The pioneering first generation lenses, PUREVISION™ Vision (balafilcon A, Bausch & Lomb) and NIGHT & DAY™ (lotrafilcon A, CIBA VISION), were introduced into the contact lens market almost 10 years ago and continue to perform well. They utilise phase separation of silicone and hydrogel monomers in their polymer composition. [1] Plasma surface treatments, in the form of plasma coating for NIGHT & DAY™ and plasma oxidation for PUREVISION™, [1] are required to provide wettability. These lenses have high oxygen transmissibility (Dk), low water content and relatively high lens modulus or “stiffness”.

In 2004, we saw the release of intrinsically wettable silicone hydrogel lens materials, such as ACUVUEÒ ADVANCE™ (galyfilcon A, Johnson & Johnson) and ACUVUEÒ OASYS™ (senofilcon A, Johnson & Johnson). These lenses, which are a combination of monomers and macromers, incorporate an internal wetting agent, polyvinyl pyrrolidone (PVP) and, thus, require no surface treatment. With these lenses we see a higher Dk with higher water content than would be expected with first generation lenses, and correspondingly lower modulus, related to the higher water content.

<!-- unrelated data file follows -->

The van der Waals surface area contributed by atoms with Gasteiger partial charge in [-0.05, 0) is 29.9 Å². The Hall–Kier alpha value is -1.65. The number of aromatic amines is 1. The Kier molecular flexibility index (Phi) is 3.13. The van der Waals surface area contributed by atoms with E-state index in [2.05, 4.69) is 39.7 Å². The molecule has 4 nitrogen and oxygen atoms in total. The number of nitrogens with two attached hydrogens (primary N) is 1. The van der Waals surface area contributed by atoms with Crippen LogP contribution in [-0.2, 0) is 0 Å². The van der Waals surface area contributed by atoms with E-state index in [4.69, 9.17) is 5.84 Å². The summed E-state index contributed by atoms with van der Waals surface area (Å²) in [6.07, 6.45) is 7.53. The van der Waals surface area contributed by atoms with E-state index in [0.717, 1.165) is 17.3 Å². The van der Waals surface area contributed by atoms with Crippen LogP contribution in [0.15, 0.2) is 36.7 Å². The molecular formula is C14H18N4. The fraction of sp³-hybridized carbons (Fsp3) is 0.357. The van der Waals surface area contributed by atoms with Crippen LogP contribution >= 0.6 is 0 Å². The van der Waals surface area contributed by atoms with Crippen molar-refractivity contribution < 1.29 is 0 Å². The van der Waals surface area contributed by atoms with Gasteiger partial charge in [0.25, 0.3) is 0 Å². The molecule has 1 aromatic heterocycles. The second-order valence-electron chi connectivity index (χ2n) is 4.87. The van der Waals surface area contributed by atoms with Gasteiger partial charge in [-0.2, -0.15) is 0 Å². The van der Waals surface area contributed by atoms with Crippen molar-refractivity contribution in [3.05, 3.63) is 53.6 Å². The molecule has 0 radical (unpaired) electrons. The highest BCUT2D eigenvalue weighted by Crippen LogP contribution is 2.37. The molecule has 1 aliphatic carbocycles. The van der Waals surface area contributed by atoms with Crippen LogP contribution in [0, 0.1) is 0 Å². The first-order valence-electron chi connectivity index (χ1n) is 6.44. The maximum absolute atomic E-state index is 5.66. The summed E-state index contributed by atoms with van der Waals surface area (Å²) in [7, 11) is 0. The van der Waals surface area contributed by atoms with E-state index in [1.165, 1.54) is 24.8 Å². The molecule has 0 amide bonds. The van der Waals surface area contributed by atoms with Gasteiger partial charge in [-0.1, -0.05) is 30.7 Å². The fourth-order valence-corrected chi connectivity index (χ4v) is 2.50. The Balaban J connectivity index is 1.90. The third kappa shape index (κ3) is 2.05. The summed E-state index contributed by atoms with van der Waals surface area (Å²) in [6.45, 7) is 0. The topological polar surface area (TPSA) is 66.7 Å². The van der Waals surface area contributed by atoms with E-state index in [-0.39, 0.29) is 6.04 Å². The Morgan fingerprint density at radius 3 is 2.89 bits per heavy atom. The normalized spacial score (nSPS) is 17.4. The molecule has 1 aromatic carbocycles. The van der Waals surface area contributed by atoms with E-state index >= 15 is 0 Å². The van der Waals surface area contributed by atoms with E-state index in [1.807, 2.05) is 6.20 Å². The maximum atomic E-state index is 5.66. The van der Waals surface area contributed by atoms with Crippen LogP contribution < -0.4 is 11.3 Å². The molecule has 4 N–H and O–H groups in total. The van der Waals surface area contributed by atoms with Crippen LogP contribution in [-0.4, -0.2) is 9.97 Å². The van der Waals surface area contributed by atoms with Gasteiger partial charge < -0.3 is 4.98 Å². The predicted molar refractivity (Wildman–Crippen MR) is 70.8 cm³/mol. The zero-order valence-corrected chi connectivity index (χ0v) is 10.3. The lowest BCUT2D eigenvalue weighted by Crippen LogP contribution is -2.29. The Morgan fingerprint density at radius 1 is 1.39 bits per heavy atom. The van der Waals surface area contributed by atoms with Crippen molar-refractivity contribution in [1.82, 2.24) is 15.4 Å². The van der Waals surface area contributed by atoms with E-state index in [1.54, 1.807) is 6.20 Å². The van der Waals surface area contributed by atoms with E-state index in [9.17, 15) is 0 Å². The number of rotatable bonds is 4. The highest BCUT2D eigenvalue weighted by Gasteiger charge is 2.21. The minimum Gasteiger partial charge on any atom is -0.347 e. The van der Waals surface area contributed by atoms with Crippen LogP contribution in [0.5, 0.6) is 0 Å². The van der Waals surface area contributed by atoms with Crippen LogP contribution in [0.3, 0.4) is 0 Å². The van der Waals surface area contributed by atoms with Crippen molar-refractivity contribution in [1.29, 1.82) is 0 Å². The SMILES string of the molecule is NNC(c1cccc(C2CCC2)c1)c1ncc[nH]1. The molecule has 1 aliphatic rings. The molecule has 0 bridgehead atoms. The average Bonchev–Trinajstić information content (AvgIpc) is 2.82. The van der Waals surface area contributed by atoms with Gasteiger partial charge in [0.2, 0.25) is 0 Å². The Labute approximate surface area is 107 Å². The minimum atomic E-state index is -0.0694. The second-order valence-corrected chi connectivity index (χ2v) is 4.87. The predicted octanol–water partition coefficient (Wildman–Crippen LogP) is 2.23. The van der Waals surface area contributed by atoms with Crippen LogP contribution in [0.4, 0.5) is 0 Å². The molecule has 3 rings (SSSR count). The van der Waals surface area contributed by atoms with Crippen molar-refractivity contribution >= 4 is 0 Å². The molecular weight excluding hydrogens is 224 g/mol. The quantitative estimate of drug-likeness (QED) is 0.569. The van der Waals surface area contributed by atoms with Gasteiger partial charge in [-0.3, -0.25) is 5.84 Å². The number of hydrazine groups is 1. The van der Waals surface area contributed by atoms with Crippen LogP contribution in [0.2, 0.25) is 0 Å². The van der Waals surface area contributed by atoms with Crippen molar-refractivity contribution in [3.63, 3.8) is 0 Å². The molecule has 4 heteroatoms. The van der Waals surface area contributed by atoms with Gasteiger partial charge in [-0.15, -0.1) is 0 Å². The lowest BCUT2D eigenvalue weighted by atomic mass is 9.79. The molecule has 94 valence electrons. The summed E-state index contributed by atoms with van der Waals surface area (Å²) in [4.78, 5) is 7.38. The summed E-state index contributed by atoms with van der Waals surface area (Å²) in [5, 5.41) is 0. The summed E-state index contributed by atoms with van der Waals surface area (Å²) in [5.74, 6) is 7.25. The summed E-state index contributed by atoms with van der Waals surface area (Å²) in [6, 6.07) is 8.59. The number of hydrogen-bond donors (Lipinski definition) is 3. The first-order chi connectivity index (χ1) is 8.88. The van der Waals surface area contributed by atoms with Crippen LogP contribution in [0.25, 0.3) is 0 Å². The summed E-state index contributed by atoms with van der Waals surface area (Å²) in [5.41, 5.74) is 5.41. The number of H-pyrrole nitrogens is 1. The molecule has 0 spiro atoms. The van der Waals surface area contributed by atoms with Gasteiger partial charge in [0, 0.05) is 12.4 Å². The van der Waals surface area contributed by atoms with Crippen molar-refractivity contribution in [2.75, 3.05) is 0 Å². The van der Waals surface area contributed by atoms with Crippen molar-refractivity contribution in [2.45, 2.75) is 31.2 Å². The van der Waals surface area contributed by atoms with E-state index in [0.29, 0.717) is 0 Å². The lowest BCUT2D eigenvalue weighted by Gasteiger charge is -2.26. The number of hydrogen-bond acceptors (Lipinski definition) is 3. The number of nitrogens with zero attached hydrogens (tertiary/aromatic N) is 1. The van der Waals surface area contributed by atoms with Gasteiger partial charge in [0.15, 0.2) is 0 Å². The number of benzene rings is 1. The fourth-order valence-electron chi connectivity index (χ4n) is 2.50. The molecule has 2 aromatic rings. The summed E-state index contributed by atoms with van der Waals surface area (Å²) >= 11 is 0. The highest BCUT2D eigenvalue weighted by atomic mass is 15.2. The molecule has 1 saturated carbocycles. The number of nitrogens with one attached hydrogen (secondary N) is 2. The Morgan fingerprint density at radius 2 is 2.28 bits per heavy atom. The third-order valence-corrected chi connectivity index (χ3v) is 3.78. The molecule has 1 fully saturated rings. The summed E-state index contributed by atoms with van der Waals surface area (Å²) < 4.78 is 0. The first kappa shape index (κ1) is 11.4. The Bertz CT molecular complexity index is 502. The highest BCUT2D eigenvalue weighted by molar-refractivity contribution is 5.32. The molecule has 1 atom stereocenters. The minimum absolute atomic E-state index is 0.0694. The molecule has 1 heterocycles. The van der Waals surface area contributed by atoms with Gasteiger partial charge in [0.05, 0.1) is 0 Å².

With the 3rd generation, a unique group of materials present themselves, despite their differences. For Biofinity, macromers are the only source of silicone and no surface treatment or internal wetting agent is required. PremiO combines siloxane and hydrophilic monomers using a patented polymerization system (MeniSilk™). A plasma surface treatment (Nanogloss™) renders the surface of PremiO lenses smooth with a low contact angle of 27° (captive bubble method, Menicon data on file). These lenses still show a decrease in modulus with higher water content, but break the traditional inverse relationship between Dk and water content by having a higher Dk than water content predicts as can be seen in Figure 1.

Figure 1. The relationship between Dk, water content and modulus (modulus is depicted by the size of the bubble)